Building Terminal Apps with Flutter

In A Nutshell
In a nutshell

Building custom apps for Terminal with Flutter? In this guide, we’ll explore how to use Flutter’s Method Channel to interact with the Paystack app to accept payment.


Before you begin

You should create a free Paystack account which will give you access to your unique test key to test your integration.

Paystack Terminal allows you to build custom apps that communicates via intent with the Terminal app to accept payments. The Terminal app handles everything about payment, allowing you to focus on building your apps. At the point of payment, you simply pass the payment details to the Terminal app via intents, the payment is processed and a response is passed back to your app.

Project setup

Getting started

This guide assumes you have an existing Flutter app, hence, our focus is on building the payment flow.

We’ll be using Flutter’s Method Channel to allow a communication between Dart and Kotlin. This guide was guide using the following setup:

  • Android Studio
  • VSCode
  • Flutter (3.13.9)
  • Dart (3.1.5)

While, it’s not compulsory to use all as-is, it would make it easier to follow along with little to no errors. Android Studio is particularly used to write and mange all Kotlin code.

Create models

To get started, we’ll be creating all the models we need for the payment flow. Before creating our models, we need to install Gson, a library for serialising and deserialising Java/Kotlin objects.

To install Gson, open the android folder in your project in Android Studio. Once opened:

  1. Ensure your Android Studio workspace is configured to Android.
  2. Open the app build.gradle. This is the one that has a Module:
  3. Add gson as a dependency.
  4. A popup shows up to Sync Now. Syncing installs the dependency and makes it available in your project for usage.
Screenshot of Android Studio showing dependency installation

With our dependency installed, we can create the following models:

1// TerminalResponse.kt
2data class TerminalResponse(
3 val statusCode: String,
4 val message: String,
5 val data: String

Create payment intent

With our models in place, we can now create the method to initiate payment, pass it to the Paystack app and process the result. To do this, we need to open the MainActivity.kt file. You can locate this file in the android → app → java → YourPackageName of your app:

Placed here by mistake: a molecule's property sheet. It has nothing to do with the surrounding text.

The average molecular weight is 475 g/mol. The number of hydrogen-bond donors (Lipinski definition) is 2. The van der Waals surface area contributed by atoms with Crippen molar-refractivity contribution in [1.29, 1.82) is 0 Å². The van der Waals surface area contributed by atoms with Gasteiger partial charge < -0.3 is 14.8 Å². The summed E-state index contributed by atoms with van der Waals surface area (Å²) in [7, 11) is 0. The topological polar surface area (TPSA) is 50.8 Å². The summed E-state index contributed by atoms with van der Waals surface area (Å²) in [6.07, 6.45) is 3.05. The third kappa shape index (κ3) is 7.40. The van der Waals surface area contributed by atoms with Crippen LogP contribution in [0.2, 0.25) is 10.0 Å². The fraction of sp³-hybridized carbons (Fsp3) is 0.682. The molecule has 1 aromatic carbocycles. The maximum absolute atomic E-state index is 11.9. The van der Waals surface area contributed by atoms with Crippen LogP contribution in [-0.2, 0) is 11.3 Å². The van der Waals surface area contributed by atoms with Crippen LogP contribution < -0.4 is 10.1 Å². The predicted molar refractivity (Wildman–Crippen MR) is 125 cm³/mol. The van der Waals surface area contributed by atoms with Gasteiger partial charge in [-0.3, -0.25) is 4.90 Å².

Screenshot of Android Studio showing dependency installation

Initially, the file contains an empty class. We’ll add the methods to initiate payment and process the response:

1// MainActivity.kt
2import android.content.Intent
3import android.util.Log
4import android.widget.Toast
5import com.example.sample_registration.model.CustomField
6import com.example.sample_registration.model.PaystackIntentResponse
7import com.example.sample_registration.model.TerminalResponse
8import com.example.sample_registration.model.TransactionRequest
9import com.example.sample_registration.model.TransactionResponse
13class MainActivity: FlutterActivity() {
14 private val gson = Gson()
15 private var transactionStatus: String? = ""
17 private val CHANNEL = "com.example.sample_registration/payment"
18 private val PACKAGE_NAME = "com.paystack.pos"
19 private val TRANSACTION = "com.paystack.pos.TRANSACT"
20 private val TRANSACTION_RESULT_CODE = 14
23 private fun makePayment(amount: Int?) {
24 val transactionRequest = amount?.let {
25 TransactionRequest(
26 amount = it,
27 offlineReference = null,
28 supplementaryReceiptData = null,
29 metadata = mapOf(
30 "custom_fields" to listOf(
31 CustomField(
32 displayName = "App Name",
33 variableName = "app_name",
34 value = "Sample Registration"
35 )
36 )
37 )
38 )
39 }
41 val transactionIntent = Intent(Intent.ACTION_VIEW).apply {
42 setPackage(PACKAGE_NAME)
43 putExtra(TRANSACTION, gson.toJson(transactionRequest))
44 }
46 startActivityForResult(transactionIntent, 1)
47 }